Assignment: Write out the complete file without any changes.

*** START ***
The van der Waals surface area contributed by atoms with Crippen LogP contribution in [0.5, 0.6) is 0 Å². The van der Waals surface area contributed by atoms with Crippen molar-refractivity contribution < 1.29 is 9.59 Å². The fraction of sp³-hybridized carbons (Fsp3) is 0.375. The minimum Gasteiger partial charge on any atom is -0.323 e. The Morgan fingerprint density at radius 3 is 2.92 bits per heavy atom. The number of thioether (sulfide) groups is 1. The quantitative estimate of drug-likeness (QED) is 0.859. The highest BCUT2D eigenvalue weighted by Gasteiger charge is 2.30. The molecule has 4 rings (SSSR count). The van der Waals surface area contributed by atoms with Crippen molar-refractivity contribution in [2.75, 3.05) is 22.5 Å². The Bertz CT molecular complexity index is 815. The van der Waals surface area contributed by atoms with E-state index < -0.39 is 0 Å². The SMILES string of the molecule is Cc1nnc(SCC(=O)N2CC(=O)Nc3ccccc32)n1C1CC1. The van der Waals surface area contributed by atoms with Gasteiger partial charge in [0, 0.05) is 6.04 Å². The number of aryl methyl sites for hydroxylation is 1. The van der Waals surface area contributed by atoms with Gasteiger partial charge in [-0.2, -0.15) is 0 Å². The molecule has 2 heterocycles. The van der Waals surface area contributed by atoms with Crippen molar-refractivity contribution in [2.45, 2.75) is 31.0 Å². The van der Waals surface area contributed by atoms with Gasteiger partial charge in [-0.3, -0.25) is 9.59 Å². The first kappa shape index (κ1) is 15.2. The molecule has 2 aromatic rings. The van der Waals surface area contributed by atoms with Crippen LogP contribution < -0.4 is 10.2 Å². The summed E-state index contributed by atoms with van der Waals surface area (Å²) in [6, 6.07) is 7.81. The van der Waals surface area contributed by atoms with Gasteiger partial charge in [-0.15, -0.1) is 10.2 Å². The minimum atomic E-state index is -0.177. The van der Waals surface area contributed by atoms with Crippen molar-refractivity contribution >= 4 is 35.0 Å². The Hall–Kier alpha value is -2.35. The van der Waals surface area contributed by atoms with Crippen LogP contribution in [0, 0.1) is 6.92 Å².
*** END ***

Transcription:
The van der Waals surface area contributed by atoms with Crippen LogP contribution in [0.5, 0.6) is 0 Å². The van der Waals surface area contributed by atoms with Crippen molar-refractivity contribution < 1.29 is 9.59 Å². The fraction of sp³-hybridized carbons (Fsp3) is 0.375. The minimum Gasteiger partial charge on any atom is -0.323 e. The Morgan fingerprint density at radius 3 is 2.92 bits per heavy atom. The number of thioether (sulfide) groups is 1. The quantitative estimate of drug-likeness (QED) is 0.859. The highest BCUT2D eigenvalue weighted by Gasteiger charge is 2.30. The molecule has 4 rings (SSSR count). The van der Waals surface area contributed by atoms with Crippen molar-refractivity contribution in [2.75, 3.05) is 22.5 Å². The Bertz CT molecular complexity index is 815. The van der Waals surface area contributed by atoms with E-state index < -0.39 is 0 Å². The SMILES string of the molecule is Cc1nnc(SCC(=O)N2CC(=O)Nc3ccccc32)n1C1CC1. The van der Waals surface area contributed by atoms with Gasteiger partial charge in [0, 0.05) is 6.04 Å². The number of aryl methyl sites for hydroxylation is 1. The van der Waals surface area contributed by atoms with Gasteiger partial charge in [-0.2, -0.15) is 0 Å². The molecule has 2 heterocycles. The van der Waals surface area contributed by atoms with Crippen molar-refractivity contribution in [2.45, 2.75) is 31.0 Å². The van der Waals surface area contributed by atoms with Gasteiger partial charge in [-0.3, -0.25) is 9.59 Å². The first kappa shape index (κ1) is 15.2. The molecule has 2 aromatic rings. The van der Waals surface area contributed by atoms with Crippen LogP contribution < -0.4 is 10.2 Å². The summed E-state index contributed by atoms with van der Waals surface area (Å²) in [6, 6.07) is 7.81. The van der Waals surface area contributed by atoms with Gasteiger partial charge in [-0.15, -0.1) is 10.2 Å². The minimum atomic E-state index is -0.177. The van der Waals surface area contributed by atoms with Crippen molar-refractivity contribution >= 4 is 35.0 Å². The Hall–Kier alpha value is -2.35. The van der Waals surface area contributed by atoms with Crippen LogP contribution in [0, 0.1) is 6.92 Å².